In Hezbollah: The Changing Face of Terrorism (I.B. Tauris, $24.95, 250 pages), Judith Palmer Harik, an American-born professor of political science at the American University of Beirut, has taken advantage of her close vantage point to conduct research on the mercurial party. However, while claiming to present a balanced account of Hezbollah’s origins and current activities, including the struggle with Israel, the author fails to discuss other issues that would reveal its continuing involvement in terrorism, such as its operational support for Palestinian groups that engage in suicide and other types of warfare against Israel. In spite of such criticisms, the book is worth reading if only to be exposed to a pro-Hezbollah side of the debate over whether or not it should still be considered a terrorist organization.

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In Research on Terrorism: Trends, Achievements and Failures (Frank Cass, $110 cloth/$30.95 paper, 240 pages), edited by Andrew Silke, contributors examine the current issues dominating terrorism research and their impact on counter-terrorism policy and practice. All their findings deserve attention among terrorism analysts. Despite the “massive and growing” volume of the literature on terrorism, much of its quality “leaves much to be desired,” according to Mr. Silke, a professor at the East London School of Law.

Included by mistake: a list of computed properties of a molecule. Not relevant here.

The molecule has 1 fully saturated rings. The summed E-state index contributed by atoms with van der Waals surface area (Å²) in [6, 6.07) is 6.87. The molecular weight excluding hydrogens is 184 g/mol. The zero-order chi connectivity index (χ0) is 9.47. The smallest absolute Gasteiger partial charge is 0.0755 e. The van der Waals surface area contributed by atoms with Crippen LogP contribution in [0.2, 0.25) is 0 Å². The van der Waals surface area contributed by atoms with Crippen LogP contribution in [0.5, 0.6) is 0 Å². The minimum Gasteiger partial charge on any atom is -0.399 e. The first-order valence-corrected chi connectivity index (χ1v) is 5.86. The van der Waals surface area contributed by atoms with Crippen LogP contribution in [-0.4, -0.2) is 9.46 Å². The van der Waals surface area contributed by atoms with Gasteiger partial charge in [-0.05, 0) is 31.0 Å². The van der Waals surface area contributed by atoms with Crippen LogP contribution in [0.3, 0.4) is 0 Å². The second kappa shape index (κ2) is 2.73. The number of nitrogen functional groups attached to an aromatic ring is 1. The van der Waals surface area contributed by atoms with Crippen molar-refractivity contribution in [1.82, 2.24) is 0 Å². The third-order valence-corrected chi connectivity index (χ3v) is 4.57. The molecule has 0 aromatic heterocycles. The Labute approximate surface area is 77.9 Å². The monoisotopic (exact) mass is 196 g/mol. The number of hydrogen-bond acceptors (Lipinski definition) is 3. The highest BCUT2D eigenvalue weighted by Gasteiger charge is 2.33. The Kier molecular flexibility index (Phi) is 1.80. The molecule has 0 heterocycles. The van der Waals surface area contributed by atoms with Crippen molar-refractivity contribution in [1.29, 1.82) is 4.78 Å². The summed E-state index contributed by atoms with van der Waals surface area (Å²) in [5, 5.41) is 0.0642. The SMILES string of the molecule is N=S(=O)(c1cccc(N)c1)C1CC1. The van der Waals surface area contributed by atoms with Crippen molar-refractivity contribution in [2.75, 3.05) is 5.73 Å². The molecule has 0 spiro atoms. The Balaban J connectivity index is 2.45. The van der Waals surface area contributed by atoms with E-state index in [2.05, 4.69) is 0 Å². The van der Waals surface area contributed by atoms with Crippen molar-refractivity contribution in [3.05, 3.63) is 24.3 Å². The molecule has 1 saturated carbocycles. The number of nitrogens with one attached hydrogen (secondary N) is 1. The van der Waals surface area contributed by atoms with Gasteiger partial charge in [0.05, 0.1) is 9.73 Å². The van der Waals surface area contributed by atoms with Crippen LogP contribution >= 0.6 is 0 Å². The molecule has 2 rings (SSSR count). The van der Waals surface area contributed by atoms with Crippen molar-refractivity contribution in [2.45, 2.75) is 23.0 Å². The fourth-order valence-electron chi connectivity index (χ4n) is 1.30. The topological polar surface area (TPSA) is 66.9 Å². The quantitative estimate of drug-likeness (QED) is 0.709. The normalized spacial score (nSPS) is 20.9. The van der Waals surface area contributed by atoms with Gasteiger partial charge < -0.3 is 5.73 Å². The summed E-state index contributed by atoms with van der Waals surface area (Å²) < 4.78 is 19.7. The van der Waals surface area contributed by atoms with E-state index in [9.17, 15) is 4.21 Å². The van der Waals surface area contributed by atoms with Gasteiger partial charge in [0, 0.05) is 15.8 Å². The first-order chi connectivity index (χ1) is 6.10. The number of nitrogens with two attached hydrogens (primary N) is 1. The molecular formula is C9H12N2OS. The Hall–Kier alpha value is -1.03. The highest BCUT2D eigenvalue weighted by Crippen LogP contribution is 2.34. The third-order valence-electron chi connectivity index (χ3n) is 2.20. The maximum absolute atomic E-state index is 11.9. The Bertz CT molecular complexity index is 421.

Finding that while research has been effective at analyzing the impact of conventional terrorist violence on the wider society, he writes that “surprisingly little research … has been conducted on the perpetrators of terrorist violence.” He further notes that “the activities of terrorist groups and the nature of their membership have by and large been studiously ignored by social scientists.”

John Horgan, of Cork University, echoes this gap, bemoaning the “almost total reliance on secondary and tertiary source material to inform theoretical development,” but admits that it would be difficult for academic analysts to “meet with and speak to individuals who are, or who have been, directly involved with a terrorist organization.” Other noteworthy contributors to this excellent volume include Gavin Cameron, on weapons of mass destruction research, and Frederick Schulze on empirical research and postgraduate studies in terrorism.

Joshua Sinai is a Washington-based writer on terrorism.